Has LA really changed?? Are the streets of LA still polluted with drugs and gangs? Are kids still dying from cross-fire? Are police officer still overly aggressive with residents in Black and Brown communities? Are juries still finding police officers not guilty for killing Black and Brown residents? We all know the answers to these questions.
Following its critically-acclaimed theatrical run in April, Lincoln Square Productions’ documentary feature LET IT FALL: LOS ANGELES 1982-1992, from Academy Award-winner John Ridley, is now available on Netflix. The film will also re-open theatrically for a limited week-long run at Laemmle’s Music Hall beginning November 17.
Called a “masterpiece” by Variety and “one of the best films of the year” by the San Francisco Chronicle, LET IT FALL takes an unflinching look at the 1992 L.A. uprising tracing its roots back a decade, unfolding its history as a series of very personal decisions and very public failures. The film weaves heartbreaking first-hand accounts from black, white, Asian, and Hispanic Angelenos of all classes, caught up in a cascade of rising tension culminating in an explosion of anger and fear after the Rodney King verdict.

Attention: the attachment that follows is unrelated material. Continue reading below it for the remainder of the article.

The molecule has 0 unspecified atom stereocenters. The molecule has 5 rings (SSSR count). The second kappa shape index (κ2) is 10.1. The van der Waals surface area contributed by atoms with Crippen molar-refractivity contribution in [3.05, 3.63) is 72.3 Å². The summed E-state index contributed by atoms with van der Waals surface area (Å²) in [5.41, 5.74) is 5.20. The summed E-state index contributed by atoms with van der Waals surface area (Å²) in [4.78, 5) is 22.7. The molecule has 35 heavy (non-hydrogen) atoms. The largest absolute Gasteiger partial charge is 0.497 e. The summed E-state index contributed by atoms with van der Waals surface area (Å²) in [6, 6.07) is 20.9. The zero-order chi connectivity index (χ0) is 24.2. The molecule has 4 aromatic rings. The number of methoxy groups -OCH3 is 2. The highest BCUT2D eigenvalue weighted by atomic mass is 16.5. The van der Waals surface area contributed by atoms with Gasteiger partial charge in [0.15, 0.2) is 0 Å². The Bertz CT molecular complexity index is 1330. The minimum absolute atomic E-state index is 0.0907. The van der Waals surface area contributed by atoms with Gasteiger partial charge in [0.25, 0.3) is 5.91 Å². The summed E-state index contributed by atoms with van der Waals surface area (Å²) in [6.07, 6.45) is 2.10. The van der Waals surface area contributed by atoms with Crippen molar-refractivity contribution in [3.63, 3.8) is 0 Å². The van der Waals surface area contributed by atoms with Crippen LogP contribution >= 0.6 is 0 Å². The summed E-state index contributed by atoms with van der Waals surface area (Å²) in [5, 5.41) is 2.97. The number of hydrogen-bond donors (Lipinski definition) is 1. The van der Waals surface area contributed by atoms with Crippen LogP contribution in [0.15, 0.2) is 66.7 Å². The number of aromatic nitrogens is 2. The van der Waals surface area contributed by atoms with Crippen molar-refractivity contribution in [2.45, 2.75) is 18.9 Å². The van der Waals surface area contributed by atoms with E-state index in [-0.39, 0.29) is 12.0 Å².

Ridley won an Oscar® for writing “12 Years a Slave”and is the creator, director, and executive producer of ABC’s Emmy-winning series “American Crime,” which recently wrapped Season Three. His limited series “Guerilla,” with Idris Elba, Freida Pinto, and Babou Ceesay aired on Showtime in April.
LET IT FALL is directed by John Ridley. Produced by Jeanmarie Condon, Melia Patria, and Ridley. Co-producer is Fatima Curry. Editing is by Colin Rich and cinematography by Sam Painter and Ben McCoy. Original score by Mark Isham.
John Ridley’s LET IT FALL: LOS ANGELES 1982-1992 available today on Netflix.
Check out the trailer below: